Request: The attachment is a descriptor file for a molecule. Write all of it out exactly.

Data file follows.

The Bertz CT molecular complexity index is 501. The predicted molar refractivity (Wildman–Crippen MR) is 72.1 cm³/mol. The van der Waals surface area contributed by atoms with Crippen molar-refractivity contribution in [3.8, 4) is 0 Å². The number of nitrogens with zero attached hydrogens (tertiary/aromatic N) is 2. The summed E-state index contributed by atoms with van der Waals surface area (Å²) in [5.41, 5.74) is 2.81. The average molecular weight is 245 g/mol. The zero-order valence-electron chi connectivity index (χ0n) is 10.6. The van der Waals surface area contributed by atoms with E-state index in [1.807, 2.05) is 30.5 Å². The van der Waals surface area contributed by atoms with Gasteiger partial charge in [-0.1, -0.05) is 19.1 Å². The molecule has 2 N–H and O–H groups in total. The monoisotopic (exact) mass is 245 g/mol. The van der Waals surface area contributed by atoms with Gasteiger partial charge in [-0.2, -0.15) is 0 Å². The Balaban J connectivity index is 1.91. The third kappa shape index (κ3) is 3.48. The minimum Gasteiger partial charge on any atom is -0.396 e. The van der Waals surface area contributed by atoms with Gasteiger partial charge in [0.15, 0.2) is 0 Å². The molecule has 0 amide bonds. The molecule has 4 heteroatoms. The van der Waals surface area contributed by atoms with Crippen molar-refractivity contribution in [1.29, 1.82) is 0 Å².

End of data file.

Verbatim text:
The Bertz CT molecular complexity index is 501. The predicted molar refractivity (Wildman–Crippen MR) is 72.1 cm³/mol. The van der Waals surface area contributed by atoms with Crippen molar-refractivity contribution in [3.8, 4) is 0 Å². The number of nitrogens with zero attached hydrogens (tertiary/aromatic N) is 2. The summed E-state index contributed by atoms with van der Waals surface area (Å²) in [5.41, 5.74) is 2.81. The average molecular weight is 245 g/mol. The zero-order valence-electron chi connectivity index (χ0n) is 10.6. The van der Waals surface area contributed by atoms with E-state index in [1.807, 2.05) is 30.5 Å². The van der Waals surface area contributed by atoms with Gasteiger partial charge in [-0.1, -0.05) is 19.1 Å². The molecule has 2 N–H and O–H groups in total. The monoisotopic (exact) mass is 245 g/mol. The van der Waals surface area contributed by atoms with Gasteiger partial charge in [-0.2, -0.15) is 0 Å². The Balaban J connectivity index is 1.91. The third kappa shape index (κ3) is 3.48. The minimum Gasteiger partial charge on any atom is -0.396 e. The van der Waals surface area contributed by atoms with Gasteiger partial charge in [0.15, 0.2) is 0 Å². The molecule has 0 amide bonds. The molecule has 4 heteroatoms. The van der Waals surface area contributed by atoms with Crippen molar-refractivity contribution in [1.29, 1.82) is 0 Å².